Objective: To compare outcomes of labor between nulliparous women with a favorable cervix who underwent either elective labor induction or expectant management beyond 39 weeks of gestation.
Methods: A retrospective cohort study was conducted of nulliparous women with a singleton gestation who had a favorable cervix (modified Bishop score of at least 5) and delivered between 2006 and 2008. Two hundred ninety-four nulliparous women who underwent elective induction of labor between 39 and 40 5/7 weeks of gestation were compared with 294 nulliparous women who were expectantly managed beyond 39 weeks of gestation.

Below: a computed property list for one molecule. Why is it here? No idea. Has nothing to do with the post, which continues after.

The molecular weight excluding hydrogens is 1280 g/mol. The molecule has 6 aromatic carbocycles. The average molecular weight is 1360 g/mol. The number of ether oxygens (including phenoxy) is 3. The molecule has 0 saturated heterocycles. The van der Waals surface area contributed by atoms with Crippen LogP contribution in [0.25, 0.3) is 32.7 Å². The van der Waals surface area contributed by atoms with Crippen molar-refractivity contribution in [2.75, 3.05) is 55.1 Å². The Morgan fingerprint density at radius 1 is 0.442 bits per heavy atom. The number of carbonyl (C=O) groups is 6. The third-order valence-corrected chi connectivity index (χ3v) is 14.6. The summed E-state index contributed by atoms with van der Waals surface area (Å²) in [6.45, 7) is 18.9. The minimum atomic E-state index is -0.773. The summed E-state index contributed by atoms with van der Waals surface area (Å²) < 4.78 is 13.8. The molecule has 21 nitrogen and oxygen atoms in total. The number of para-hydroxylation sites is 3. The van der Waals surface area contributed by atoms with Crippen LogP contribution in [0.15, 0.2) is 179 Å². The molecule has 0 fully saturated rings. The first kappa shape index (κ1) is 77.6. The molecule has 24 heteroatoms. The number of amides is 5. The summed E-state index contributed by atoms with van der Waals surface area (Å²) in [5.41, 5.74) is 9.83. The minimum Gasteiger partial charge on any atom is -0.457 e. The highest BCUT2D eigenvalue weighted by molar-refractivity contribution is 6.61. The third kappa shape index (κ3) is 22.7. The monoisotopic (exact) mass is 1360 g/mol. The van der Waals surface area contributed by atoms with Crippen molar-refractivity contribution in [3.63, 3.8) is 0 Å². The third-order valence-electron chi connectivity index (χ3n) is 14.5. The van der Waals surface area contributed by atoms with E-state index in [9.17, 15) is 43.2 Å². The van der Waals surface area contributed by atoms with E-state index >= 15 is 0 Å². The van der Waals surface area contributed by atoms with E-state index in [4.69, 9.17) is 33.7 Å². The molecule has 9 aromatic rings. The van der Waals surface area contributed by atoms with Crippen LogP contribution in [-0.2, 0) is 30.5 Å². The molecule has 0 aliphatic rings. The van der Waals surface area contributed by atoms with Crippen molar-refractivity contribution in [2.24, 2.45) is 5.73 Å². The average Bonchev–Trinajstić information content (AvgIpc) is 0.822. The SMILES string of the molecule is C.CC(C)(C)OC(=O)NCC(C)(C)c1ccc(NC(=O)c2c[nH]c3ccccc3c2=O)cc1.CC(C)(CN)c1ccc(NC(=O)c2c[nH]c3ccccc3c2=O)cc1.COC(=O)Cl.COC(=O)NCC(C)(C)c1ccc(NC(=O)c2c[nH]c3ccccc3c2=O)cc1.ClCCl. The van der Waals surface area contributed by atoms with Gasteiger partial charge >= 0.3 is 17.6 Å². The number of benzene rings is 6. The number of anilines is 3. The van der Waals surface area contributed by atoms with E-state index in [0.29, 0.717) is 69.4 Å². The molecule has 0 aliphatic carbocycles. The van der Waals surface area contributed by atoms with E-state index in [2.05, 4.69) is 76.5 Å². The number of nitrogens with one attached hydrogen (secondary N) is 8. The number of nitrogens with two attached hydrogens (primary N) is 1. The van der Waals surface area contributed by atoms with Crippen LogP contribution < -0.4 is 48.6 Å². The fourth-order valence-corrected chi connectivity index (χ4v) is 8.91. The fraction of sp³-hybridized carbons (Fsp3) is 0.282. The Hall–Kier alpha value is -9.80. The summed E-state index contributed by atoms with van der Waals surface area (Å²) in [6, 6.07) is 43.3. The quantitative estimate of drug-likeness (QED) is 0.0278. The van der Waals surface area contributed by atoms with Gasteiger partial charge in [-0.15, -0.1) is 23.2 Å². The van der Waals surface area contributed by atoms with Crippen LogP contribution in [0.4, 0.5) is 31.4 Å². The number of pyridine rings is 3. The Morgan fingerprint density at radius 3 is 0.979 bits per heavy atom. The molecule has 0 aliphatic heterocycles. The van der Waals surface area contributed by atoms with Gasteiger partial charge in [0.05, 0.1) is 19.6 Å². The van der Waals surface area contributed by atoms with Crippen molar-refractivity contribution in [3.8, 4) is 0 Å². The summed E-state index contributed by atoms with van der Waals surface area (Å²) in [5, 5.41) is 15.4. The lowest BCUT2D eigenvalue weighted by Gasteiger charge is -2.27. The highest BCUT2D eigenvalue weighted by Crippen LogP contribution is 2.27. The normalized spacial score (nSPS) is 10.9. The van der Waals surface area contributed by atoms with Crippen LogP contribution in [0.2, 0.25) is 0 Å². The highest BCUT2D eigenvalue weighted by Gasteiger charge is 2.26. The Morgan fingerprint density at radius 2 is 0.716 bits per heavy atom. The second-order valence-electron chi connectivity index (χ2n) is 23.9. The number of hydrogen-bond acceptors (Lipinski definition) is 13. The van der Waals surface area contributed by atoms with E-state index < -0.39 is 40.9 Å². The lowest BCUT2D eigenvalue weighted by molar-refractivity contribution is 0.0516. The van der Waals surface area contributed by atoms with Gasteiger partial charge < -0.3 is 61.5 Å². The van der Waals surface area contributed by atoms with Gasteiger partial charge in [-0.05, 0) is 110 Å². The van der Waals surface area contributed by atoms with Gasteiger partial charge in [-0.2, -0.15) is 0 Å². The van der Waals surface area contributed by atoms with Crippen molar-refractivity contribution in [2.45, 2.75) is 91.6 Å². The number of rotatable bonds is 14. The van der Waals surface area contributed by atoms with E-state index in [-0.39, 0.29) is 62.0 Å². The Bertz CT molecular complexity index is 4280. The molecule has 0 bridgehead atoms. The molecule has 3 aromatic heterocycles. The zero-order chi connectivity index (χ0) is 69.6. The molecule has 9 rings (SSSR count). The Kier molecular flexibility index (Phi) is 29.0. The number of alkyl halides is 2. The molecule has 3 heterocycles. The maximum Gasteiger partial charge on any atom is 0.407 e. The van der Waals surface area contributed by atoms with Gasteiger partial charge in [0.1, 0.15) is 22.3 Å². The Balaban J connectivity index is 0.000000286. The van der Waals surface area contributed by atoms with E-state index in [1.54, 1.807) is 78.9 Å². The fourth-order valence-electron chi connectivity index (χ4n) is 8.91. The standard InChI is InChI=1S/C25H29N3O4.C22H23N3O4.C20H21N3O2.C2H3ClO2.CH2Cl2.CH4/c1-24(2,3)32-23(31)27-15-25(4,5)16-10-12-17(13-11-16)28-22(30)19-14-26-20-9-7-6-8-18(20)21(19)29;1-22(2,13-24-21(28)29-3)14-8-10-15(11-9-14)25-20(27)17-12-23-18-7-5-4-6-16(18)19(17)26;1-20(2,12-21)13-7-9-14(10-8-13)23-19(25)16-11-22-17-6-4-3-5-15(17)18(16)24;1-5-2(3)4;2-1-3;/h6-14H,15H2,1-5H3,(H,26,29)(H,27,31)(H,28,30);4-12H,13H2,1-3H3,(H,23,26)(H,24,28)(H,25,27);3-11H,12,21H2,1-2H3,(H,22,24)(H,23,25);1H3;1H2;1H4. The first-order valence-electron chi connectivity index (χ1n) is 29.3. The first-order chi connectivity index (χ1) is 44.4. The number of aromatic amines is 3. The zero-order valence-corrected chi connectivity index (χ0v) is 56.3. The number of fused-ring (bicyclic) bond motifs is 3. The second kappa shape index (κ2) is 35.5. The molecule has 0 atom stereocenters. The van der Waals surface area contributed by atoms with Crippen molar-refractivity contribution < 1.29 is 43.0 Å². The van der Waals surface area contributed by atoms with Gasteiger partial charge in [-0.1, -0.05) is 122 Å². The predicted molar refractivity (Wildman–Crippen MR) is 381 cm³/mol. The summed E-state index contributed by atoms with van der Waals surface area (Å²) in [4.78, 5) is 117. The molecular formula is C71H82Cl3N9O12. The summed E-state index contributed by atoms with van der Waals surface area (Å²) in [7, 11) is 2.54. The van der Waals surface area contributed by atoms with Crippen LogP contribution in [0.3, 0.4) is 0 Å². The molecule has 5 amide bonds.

Results: The primary outcome, cesarean delivery, was similar between the two groups (20.8% compared with 20.1%, respectively, P=.84), a result that did not change in multivariable analysis. There were also no significant differences in other maternal (eg, chorioamnionitis, meconium, operative vaginal delivery, third- and fourth-degree lacerations, postpartum hemorrhage), or neonatal (arterial cord pH less than 7.0, Apgar score less than 4 at 5 minutes, neonatal intensive care unit admission) outcomes. Women who underwent an elective labor induction did have longer duration in labor and delivery between admission and delivery (median 12.7 compared with 9.0 hours, P<.001).
Conclusion: For nulliparous women with a favorable cervix, elective labor induction has a similar chance of resulting in cesarean delivery as expectant management, although it appears to result in an increase in resource use.
Level of evidence: II.